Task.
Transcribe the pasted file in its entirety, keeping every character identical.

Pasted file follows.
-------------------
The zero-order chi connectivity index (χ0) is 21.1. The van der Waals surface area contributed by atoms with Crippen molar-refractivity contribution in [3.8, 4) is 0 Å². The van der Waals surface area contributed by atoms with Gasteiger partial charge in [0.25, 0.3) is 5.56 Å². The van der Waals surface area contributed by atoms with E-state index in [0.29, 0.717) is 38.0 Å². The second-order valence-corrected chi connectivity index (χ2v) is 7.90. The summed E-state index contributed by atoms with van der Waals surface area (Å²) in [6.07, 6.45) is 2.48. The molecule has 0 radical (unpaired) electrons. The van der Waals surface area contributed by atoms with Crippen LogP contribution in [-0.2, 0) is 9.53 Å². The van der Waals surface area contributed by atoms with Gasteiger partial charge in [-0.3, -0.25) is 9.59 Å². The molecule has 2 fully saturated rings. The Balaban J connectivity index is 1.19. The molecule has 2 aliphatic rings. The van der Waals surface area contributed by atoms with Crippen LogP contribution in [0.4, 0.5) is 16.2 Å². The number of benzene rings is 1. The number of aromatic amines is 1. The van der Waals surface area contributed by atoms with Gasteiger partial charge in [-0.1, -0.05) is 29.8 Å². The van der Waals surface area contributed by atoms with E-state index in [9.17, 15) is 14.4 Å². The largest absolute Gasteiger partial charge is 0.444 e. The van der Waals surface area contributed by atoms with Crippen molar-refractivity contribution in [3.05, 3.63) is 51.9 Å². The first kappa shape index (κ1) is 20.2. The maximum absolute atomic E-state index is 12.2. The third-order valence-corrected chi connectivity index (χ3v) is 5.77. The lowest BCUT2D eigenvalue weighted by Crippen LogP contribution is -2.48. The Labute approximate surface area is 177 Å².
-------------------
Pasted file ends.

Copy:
The zero-order chi connectivity index (χ0) is 21.1. The van der Waals surface area contributed by atoms with Crippen molar-refractivity contribution in [3.8, 4) is 0 Å². The van der Waals surface area contributed by atoms with Gasteiger partial charge in [0.25, 0.3) is 5.56 Å². The van der Waals surface area contributed by atoms with E-state index in [0.29, 0.717) is 38.0 Å². The second-order valence-corrected chi connectivity index (χ2v) is 7.90. The summed E-state index contributed by atoms with van der Waals surface area (Å²) in [6.07, 6.45) is 2.48. The molecule has 0 radical (unpaired) electrons. The van der Waals surface area contributed by atoms with Crippen LogP contribution in [-0.2, 0) is 9.53 Å². The van der Waals surface area contributed by atoms with Gasteiger partial charge in [-0.3, -0.25) is 9.59 Å². The molecule has 2 fully saturated rings. The Balaban J connectivity index is 1.19. The molecule has 2 aliphatic rings. The van der Waals surface area contributed by atoms with Crippen LogP contribution in [0.4, 0.5) is 16.2 Å². The number of benzene rings is 1. The number of aromatic amines is 1. The van der Waals surface area contributed by atoms with Gasteiger partial charge in [-0.1, -0.05) is 29.8 Å². The van der Waals surface area contributed by atoms with E-state index in [9.17, 15) is 14.4 Å². The largest absolute Gasteiger partial charge is 0.444 e. The van der Waals surface area contributed by atoms with Crippen molar-refractivity contribution in [3.05, 3.63) is 51.9 Å². The first kappa shape index (κ1) is 20.2. The maximum absolute atomic E-state index is 12.2. The third-order valence-corrected chi connectivity index (χ3v) is 5.77. The lowest BCUT2D eigenvalue weighted by Crippen LogP contribution is -2.48. The Labute approximate surface area is 177 Å².